This one checks in on the list to serve as a reminder that some conspiracy theories are, in fact, true. The urban legend was that there was a mass grave of Atari 2600 games that were buried decades ago, possibly somewhere in the western United States. As ridiculous as this may sound on the surface, there is some truth to those rumors. Hundreds of titles were located in a landfill located in Alamogordo, New Mexico, and it turned out that gamers wanted to get their hands on these real-life legends. The city owned the landfill and thus also had the rights to the games, and Alamogordo cashed in on around $37,000 in initial sales. Not bad money if you can get it.
8. Nude Raider
Sex sells, and that proved to be true when video game aficionados got their first looks at the Lara Croft character of the Tomb Raider series. The conspiracy theory is that the developers of the original Tomb Raider included a code that would allow gamers to see Croft in all of her glory if the code was entered at the right time. This myth was tackled by the “Pop Fiction” show found on the Game Trailers website, and it was learned once and for all that no such code exists. In fact, Tomb Raider developers have gone to court in attempts to eliminate patches that allowed gamers to see a nude Croft.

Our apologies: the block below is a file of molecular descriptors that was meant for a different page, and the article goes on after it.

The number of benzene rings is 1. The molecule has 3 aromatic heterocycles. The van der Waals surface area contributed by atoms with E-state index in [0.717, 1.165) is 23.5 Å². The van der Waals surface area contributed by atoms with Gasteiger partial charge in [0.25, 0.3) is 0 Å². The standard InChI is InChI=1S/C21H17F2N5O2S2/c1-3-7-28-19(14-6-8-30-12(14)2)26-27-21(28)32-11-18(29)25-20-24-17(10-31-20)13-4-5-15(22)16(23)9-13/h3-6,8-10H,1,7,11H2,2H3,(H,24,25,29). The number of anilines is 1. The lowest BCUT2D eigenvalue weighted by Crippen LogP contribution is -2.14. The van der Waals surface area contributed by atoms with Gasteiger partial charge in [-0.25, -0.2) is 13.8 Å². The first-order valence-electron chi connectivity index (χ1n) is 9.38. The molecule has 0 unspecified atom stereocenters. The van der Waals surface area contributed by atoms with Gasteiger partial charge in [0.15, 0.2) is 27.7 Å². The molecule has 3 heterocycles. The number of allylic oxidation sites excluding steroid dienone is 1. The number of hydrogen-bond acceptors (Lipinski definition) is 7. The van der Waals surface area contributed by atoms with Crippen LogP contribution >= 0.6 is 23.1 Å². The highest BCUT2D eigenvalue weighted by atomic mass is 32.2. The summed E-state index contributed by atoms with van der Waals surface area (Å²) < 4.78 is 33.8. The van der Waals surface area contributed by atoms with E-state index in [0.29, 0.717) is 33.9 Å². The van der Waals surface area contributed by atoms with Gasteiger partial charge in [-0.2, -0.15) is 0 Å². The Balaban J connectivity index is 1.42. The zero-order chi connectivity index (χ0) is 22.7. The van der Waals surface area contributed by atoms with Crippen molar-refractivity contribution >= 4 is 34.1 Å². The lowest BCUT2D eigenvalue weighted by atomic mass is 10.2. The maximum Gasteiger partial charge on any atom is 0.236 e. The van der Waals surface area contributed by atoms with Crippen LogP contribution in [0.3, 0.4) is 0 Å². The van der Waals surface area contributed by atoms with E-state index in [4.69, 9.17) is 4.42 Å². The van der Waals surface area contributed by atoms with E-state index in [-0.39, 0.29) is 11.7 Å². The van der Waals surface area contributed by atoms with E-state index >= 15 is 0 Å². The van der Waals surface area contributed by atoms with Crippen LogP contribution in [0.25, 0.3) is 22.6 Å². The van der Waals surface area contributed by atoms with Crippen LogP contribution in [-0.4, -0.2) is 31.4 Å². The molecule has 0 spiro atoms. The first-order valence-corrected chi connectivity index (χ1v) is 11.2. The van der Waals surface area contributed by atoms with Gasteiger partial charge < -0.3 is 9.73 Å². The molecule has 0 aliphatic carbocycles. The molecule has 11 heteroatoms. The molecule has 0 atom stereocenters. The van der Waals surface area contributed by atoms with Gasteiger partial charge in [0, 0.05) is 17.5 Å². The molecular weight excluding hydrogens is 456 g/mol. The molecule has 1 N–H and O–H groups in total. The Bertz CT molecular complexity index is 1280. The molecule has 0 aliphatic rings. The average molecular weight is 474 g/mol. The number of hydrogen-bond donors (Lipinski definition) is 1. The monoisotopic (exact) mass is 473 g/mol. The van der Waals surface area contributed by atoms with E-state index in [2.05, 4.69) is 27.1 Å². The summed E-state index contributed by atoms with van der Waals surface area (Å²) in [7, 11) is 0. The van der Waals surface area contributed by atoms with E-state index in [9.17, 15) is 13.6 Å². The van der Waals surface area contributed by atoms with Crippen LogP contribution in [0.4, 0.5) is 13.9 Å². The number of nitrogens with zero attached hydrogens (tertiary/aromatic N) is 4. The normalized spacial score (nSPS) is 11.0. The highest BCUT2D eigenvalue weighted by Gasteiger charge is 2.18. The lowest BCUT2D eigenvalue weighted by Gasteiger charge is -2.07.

7. Final Fantasy VIII: Squall is Dead
It is a video game conspiracy theory that has launched Internet debates and even essays over time. The idea is that Squall, the main protagonist of the Final Fantasy VIII story, is killed at the end of disc one when he is impaled by a gigantic shard of ice, and that the rest of the game is merely a dream that the character is having as he is in the final moments of his life. There is far more to the myth, and there is even a website that has been dedicated to the conspiracy theory. Is that not enough for you? Perhaps you would be interested in checking out a rebuttal.
6. Haunted Majora’s Mask
The first of the two video game conspiracy theories that come from The Legend of Zelda series stems from the Majora’s Mask title, and it plays out like a ghost story more so than a myth. A 4Chan user famously wrote about receiving a blank cartridge with “Majora’s Mask” written on it, and he found a file named “Ben” upon starting the game. This is only the beginning of the conspiracy theory, one that includes the main character being “followed” by a statue and also a “drowned” file showing up upon restarting the game. You have to watch the accompanying video to truly appreciate what has become a legend of its own.
5. Zelda Swastika